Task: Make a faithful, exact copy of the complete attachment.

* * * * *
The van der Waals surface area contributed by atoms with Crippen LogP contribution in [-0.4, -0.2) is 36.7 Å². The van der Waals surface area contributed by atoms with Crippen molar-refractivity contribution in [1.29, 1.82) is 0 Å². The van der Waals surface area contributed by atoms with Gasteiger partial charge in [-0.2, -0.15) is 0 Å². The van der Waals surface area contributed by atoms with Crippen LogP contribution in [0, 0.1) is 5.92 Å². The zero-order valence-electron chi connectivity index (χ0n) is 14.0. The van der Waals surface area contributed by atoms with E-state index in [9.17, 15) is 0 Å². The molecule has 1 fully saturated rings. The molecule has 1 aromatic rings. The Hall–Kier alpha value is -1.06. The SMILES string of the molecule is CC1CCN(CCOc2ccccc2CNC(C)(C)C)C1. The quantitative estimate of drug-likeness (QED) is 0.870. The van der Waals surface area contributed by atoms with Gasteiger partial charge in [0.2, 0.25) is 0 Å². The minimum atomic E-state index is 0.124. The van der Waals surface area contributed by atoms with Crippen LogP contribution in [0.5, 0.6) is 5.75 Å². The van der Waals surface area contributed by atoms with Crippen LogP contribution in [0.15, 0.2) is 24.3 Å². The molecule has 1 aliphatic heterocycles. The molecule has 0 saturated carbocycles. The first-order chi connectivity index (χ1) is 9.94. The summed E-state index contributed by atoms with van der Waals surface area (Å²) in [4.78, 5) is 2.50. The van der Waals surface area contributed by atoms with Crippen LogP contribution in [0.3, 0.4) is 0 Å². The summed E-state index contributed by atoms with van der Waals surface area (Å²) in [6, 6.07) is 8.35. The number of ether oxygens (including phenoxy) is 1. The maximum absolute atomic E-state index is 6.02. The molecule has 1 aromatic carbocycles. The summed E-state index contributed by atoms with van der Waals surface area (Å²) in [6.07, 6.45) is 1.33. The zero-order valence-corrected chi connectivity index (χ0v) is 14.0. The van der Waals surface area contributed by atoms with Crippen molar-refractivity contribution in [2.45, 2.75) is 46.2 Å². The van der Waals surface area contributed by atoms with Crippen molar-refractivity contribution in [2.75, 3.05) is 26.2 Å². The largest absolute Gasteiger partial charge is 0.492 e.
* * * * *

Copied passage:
The van der Waals surface area contributed by atoms with Crippen LogP contribution in [-0.4, -0.2) is 36.7 Å². The van der Waals surface area contributed by atoms with Crippen molar-refractivity contribution in [1.29, 1.82) is 0 Å². The van der Waals surface area contributed by atoms with Gasteiger partial charge in [-0.2, -0.15) is 0 Å². The van der Waals surface area contributed by atoms with Crippen LogP contribution in [0, 0.1) is 5.92 Å². The zero-order valence-electron chi connectivity index (χ0n) is 14.0. The van der Waals surface area contributed by atoms with E-state index in [9.17, 15) is 0 Å². The molecule has 1 fully saturated rings. The molecule has 1 aromatic rings. The Hall–Kier alpha value is -1.06. The SMILES string of the molecule is CC1CCN(CCOc2ccccc2CNC(C)(C)C)C1. The quantitative estimate of drug-likeness (QED) is 0.870. The van der Waals surface area contributed by atoms with Gasteiger partial charge in [0.2, 0.25) is 0 Å². The minimum atomic E-state index is 0.124. The van der Waals surface area contributed by atoms with Crippen LogP contribution in [0.5, 0.6) is 5.75 Å². The van der Waals surface area contributed by atoms with Crippen LogP contribution in [0.15, 0.2) is 24.3 Å². The molecule has 1 aliphatic heterocycles. The molecule has 0 saturated carbocycles. The first-order chi connectivity index (χ1) is 9.94. The summed E-state index contributed by atoms with van der Waals surface area (Å²) in [4.78, 5) is 2.50. The van der Waals surface area contributed by atoms with Crippen LogP contribution in [0.3, 0.4) is 0 Å². The summed E-state index contributed by atoms with van der Waals surface area (Å²) in [6, 6.07) is 8.35. The number of ether oxygens (including phenoxy) is 1. The maximum absolute atomic E-state index is 6.02. The molecule has 1 aromatic carbocycles. The summed E-state index contributed by atoms with van der Waals surface area (Å²) in [6.07, 6.45) is 1.33. The zero-order valence-corrected chi connectivity index (χ0v) is 14.0. The van der Waals surface area contributed by atoms with Crippen molar-refractivity contribution in [2.45, 2.75) is 46.2 Å². The van der Waals surface area contributed by atoms with Crippen molar-refractivity contribution in [2.75, 3.05) is 26.2 Å². The largest absolute Gasteiger partial charge is 0.492 e.